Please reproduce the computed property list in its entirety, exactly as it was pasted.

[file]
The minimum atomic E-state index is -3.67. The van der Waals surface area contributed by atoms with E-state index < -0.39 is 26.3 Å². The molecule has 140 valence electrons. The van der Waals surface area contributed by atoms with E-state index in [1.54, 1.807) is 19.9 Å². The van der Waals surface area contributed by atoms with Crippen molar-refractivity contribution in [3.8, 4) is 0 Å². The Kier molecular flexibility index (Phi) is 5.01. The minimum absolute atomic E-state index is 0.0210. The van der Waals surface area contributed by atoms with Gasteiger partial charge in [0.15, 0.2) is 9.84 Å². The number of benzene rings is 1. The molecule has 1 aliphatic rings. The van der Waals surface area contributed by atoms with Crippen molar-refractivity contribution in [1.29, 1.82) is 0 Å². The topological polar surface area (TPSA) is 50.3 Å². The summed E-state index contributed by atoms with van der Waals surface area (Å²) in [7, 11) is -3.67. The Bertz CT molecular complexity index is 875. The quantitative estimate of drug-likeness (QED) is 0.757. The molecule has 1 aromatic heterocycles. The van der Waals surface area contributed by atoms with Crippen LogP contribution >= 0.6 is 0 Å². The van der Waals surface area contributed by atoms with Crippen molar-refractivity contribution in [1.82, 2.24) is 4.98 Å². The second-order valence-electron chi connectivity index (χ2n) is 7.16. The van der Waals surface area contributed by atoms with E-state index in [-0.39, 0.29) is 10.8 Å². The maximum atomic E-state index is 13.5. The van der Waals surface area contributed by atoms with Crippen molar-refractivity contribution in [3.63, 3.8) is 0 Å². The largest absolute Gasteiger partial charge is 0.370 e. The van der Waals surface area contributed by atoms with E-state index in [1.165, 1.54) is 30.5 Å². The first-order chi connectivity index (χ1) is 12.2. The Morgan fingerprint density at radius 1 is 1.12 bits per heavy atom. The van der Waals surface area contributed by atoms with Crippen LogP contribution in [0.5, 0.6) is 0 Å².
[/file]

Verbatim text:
The minimum atomic E-state index is -3.67. The van der Waals surface area contributed by atoms with E-state index < -0.39 is 26.3 Å². The molecule has 140 valence electrons. The van der Waals surface area contributed by atoms with E-state index in [1.54, 1.807) is 19.9 Å². The van der Waals surface area contributed by atoms with Crippen molar-refractivity contribution in [3.8, 4) is 0 Å². The Kier molecular flexibility index (Phi) is 5.01. The minimum absolute atomic E-state index is 0.0210. The van der Waals surface area contributed by atoms with Gasteiger partial charge in [0.15, 0.2) is 9.84 Å². The number of benzene rings is 1. The molecule has 1 aliphatic rings. The van der Waals surface area contributed by atoms with Crippen molar-refractivity contribution in [1.29, 1.82) is 0 Å². The topological polar surface area (TPSA) is 50.3 Å². The summed E-state index contributed by atoms with van der Waals surface area (Å²) in [7, 11) is -3.67. The Bertz CT molecular complexity index is 875. The quantitative estimate of drug-likeness (QED) is 0.757. The molecule has 1 aromatic heterocycles. The van der Waals surface area contributed by atoms with Crippen LogP contribution >= 0.6 is 0 Å². The van der Waals surface area contributed by atoms with Crippen molar-refractivity contribution in [1.82, 2.24) is 4.98 Å². The second-order valence-electron chi connectivity index (χ2n) is 7.16. The van der Waals surface area contributed by atoms with E-state index in [-0.39, 0.29) is 10.8 Å². The maximum atomic E-state index is 13.5. The van der Waals surface area contributed by atoms with Crippen molar-refractivity contribution in [3.63, 3.8) is 0 Å². The largest absolute Gasteiger partial charge is 0.370 e. The van der Waals surface area contributed by atoms with E-state index in [1.165, 1.54) is 30.5 Å². The first-order chi connectivity index (χ1) is 12.2. The Morgan fingerprint density at radius 1 is 1.12 bits per heavy atom. The van der Waals surface area contributed by atoms with Crippen LogP contribution in [0.5, 0.6) is 0 Å².